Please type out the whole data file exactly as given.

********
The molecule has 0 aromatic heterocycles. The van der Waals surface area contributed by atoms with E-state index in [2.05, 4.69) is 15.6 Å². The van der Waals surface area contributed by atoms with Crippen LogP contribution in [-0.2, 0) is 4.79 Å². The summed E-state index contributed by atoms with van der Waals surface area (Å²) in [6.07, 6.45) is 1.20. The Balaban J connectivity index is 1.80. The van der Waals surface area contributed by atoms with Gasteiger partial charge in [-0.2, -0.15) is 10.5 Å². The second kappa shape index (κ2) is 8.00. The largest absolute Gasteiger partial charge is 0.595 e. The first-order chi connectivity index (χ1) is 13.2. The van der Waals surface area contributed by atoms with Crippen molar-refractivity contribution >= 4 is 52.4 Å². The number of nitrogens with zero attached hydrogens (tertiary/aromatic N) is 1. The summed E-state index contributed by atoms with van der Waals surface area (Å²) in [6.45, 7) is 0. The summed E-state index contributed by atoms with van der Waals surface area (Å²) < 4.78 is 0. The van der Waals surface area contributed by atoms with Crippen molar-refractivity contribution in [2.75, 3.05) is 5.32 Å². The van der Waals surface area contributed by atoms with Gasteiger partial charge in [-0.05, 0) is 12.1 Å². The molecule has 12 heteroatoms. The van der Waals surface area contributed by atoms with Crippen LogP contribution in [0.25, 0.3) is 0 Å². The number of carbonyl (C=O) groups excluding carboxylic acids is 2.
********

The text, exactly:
The molecule has 0 aromatic heterocycles. The van der Waals surface area contributed by atoms with E-state index in [2.05, 4.69) is 15.6 Å². The van der Waals surface area contributed by atoms with Crippen LogP contribution in [-0.2, 0) is 4.79 Å². The summed E-state index contributed by atoms with van der Waals surface area (Å²) in [6.07, 6.45) is 1.20. The Balaban J connectivity index is 1.80. The van der Waals surface area contributed by atoms with Gasteiger partial charge in [-0.2, -0.15) is 10.5 Å². The second kappa shape index (κ2) is 8.00. The largest absolute Gasteiger partial charge is 0.595 e. The first-order chi connectivity index (χ1) is 13.2. The van der Waals surface area contributed by atoms with Crippen molar-refractivity contribution >= 4 is 52.4 Å². The number of nitrogens with zero attached hydrogens (tertiary/aromatic N) is 1. The summed E-state index contributed by atoms with van der Waals surface area (Å²) in [6.45, 7) is 0. The summed E-state index contributed by atoms with van der Waals surface area (Å²) < 4.78 is 0. The van der Waals surface area contributed by atoms with Crippen molar-refractivity contribution in [2.75, 3.05) is 5.32 Å². The van der Waals surface area contributed by atoms with Gasteiger partial charge in [-0.05, 0) is 12.1 Å². The molecule has 12 heteroatoms. The van der Waals surface area contributed by atoms with Crippen LogP contribution in [0.25, 0.3) is 0 Å². The number of carbonyl (C=O) groups excluding carboxylic acids is 2.